Past Transit Chief Pleads with MTA Board Against Toll Cut—in Vain

Wednesday, February 26, 2014 - 03:53 PM

The soon-to-be-less-expensive Verrazano-Narrows Bridge. (wallyg/flickr)

The MTA approved a plan by New York Gov. Andrew Cuomo to lower the toll on the Verrazano-Narrows Bridge over the objections of former transit chief and New York lieutenant governor Richard Ravitch. The toll will drop from $6 to $5.50 per round trip for commercial vehicles and drivers from Staten Island.

The 80-year-old Ravitch, who was chairman of the MTA from 1979 to 1984, made an unusual appearance during the public comment session at the MTA's Midtown headquarters. [The Richard Ravitch Foundation is a funder of WNYC News.] 

As Ravitch's name was announced, current chairman Tom Prendergast welcomed him, saying, "As many of you know, he was the fourth chairman of the MTA and is a long-time supporter of the MTA and its services."

Ravitch spoke softly but came out blazing, saying the board would be failing in its "fiduciary responsibilities" if it were to approve the drop, which will reduce MTA revenue by $14 million a year, half of which will be paid for out of the authority's budget. "I feel strongly enough about this, remembering all the battles I fought to eke out every possible penny of revenue for this authority," Ravitch said.

Ravitch told the MTA board it should not be giving back revenue since its next capital plan is unfunded. He also noted that the agency is locked in labor negotiations and has been telling its unions there's no money to spare.

But board member Allan Cappelli said Staten Islanders deserve an extra discount on the toll because they're under-served by transit and must drive to get around. "This is something that is historic and that we should be celebrating," Cappelli said of the toll cut.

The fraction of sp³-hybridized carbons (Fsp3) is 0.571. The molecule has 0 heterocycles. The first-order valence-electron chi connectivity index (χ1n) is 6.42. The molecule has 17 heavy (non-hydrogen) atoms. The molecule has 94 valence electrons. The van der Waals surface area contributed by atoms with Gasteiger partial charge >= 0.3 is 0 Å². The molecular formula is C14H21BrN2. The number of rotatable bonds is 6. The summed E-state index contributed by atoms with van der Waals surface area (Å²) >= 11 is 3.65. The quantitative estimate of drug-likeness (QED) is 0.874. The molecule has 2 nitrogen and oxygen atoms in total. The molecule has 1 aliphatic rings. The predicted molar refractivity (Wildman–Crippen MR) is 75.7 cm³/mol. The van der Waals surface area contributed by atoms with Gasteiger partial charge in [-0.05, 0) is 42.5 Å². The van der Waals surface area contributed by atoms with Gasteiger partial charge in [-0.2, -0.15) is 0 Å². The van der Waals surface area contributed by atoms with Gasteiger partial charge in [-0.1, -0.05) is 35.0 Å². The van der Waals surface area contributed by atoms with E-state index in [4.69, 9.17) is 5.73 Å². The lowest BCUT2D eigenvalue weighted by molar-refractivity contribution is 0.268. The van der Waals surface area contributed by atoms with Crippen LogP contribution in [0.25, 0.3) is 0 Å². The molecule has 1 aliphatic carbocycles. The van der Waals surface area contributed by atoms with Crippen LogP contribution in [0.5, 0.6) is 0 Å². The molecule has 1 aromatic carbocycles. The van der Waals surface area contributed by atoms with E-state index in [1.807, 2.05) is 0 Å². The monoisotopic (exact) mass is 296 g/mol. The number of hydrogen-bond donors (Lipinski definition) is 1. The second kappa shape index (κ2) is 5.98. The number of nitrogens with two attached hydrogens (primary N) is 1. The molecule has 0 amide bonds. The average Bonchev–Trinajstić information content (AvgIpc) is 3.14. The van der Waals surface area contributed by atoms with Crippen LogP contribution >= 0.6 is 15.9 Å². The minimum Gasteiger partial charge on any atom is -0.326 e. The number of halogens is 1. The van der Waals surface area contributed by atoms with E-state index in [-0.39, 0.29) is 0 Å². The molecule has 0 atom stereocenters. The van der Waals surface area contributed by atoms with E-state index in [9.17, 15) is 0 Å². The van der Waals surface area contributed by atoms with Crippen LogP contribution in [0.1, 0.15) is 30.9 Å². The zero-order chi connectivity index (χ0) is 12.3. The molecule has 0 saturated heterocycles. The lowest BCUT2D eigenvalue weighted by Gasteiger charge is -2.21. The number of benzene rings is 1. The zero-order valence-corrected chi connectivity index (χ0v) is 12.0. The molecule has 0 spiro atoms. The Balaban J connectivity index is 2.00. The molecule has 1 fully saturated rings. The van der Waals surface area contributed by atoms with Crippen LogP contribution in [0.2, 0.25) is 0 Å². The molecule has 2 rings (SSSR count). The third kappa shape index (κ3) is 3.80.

Ravitch countered that Cappelli and his fellow board members were breaking the law by voluntarily accepting a reduction in revenue. The board debated Ravitch's point but then voted to lower the toll.

Cuomo, when asked an hour later about Ravitch's charge, dismissed it. "I disagree with him," Cuomo said. "I don't understand his theory." The toll cut is one of several moves by Cuomo that have brought uncertainty to the MTA's budget.

The reduced toll on the Verrazano-Narrows Bridge will take effect April 1. For details on changes to the bridge toll, see the chart in this Cuomo press release.


Comments [5]

AMHess from Harlem

This toll cut smacks of political pandering. Cuomo has done nothing for transit funding, and while the VZ toll is high, cutting it without raising tolls elsewhere (such as the free bridges) is simply irresponsible. As Sam Schwartz has proposed, an equitable tolling scheme will necessarily base tolls on demand and traffic management across the board.

Keep in mind that roads are very expensive to build and maintain and cannot serve as many residents as transit; while tax dollars pay for both they do not fully cover the costs of roads, which are subsidized by people who may never use or benefit from them. While overuse of roads imposes negative externalities (congestion, pollution) on the whole city, high use of transit brings positive externalities (reduced congestion & pollution, real estate/economic development) to everyone, even non-users.

Feb. 28 2014 10:10 AM
Tal Barzilai from Pleasantville, NY